Neno — Traditional Authorities in Neno District have expressed worry with the rate at which deforestation is taking place in the district due to charcoal production.
The chiefs said they are saddened with the way trees are depleting in most forest reserves in the district as communities keep on encroaching the forest reserves with massive charcoal production activities as one way of generating income.
Senior Traditional Authority Symon said he was concerned to see that trees were vanishing in most forest reserves without the forestry department doing much to arrest the situation.
"In the past years my father signed an agreement with T/A Mlauli to establish a charcoal community policing group to control the charcoal production and apprehend all the culprits but government officials disbanded such groups and this has worsened the situation," recalls Symon.
Commenting on the same, T/A Mlauli said he is also concerned with the rate at which trees are diminishing in his area due to charcoal production.
"In my area, most forest reserves have no trees and now I see that those charcoal producers are trekking to other areas like T/As Dambe and Chekucheku as these are the only chiefs remaining with trees," he observed.
Mlauli therefore called on the government officials to intensify charcoal patrols in the district to curb rampant charcoal production.
"I have seen that the forestry department has acquired new vehicles and I would like to ask them to now utilise the vehicles to mount charcoal patrols in order to police this malpractice because if we let this to continue for long, in five years' time, Neno will be a barren district,"said concerned Mlauli. Responding to the concerns, District Forest Officer, Emmanuel Ngwangwa said his department would try as much as possible to work hard so that the trend should be scaled down in order to salvage the remaining forest reserves.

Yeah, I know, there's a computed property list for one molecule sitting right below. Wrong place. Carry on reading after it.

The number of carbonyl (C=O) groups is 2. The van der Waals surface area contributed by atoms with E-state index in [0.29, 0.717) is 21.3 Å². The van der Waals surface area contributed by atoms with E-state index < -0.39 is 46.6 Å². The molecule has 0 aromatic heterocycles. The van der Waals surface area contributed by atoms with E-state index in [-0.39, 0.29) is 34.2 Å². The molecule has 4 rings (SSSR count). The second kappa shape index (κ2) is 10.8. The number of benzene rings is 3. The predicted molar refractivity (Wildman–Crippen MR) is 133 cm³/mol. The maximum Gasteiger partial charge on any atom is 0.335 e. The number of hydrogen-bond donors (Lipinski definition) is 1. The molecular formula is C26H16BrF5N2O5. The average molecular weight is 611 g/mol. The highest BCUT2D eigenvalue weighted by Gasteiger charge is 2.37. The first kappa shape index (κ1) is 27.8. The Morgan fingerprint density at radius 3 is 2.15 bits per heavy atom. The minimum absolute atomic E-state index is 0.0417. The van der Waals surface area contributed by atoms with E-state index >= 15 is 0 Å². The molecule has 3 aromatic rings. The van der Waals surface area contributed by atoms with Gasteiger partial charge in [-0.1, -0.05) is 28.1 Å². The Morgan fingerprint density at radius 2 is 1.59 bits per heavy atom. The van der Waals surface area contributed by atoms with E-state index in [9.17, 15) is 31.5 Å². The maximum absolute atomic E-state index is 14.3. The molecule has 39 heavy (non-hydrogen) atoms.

He however, said: "The charcoal policing requires multi-sectroal approach because if you let the forestry office alone, this malpractice cannot end because we face a lot of challenges as a sector. I would therefore, like to urge the chiefs to be in the forefront because the charcoal is produced in their areas."
According to Ngwangwa, some of the eminent problems his office is facing are inadequate personnel and that his office gets a minimum monthly allocation of K83,000 for operation which said was not adequate.
"The recommended ratio of Forestry Extension Worker to population is 1:1,500 and Neno has a population of 107,317 against 23 forestry extension staff giving a ratio of 1: 4,666 which is far above the recommended ratio," said Ngwangwa.
"The money we get is so minimal which mostly suffocates our operations, as for instance for us to mount one charcoal patrol, we require a minimum of K60,000 so if you compare this with our ORT (Other Recurrent Transactions) we get, it means we can no longer manage any office activity," said Ngwangwa.
Currently, Neno district is rated as one of the most charcoal producing areas in the southern region according to a baseline survey conducted by UNDP under the Sustainable Land Management (SLM) project on Shire River basin.
The survey indicated that Neno and Mwanza produce 1,374,457 and 986,988 bags of charcoal respectively per year making a total of 2,361,445 bags per year from the two districts.
It was also estimated that this level of production leads to a net annual deforestation of about 5,000 hectares in both districts.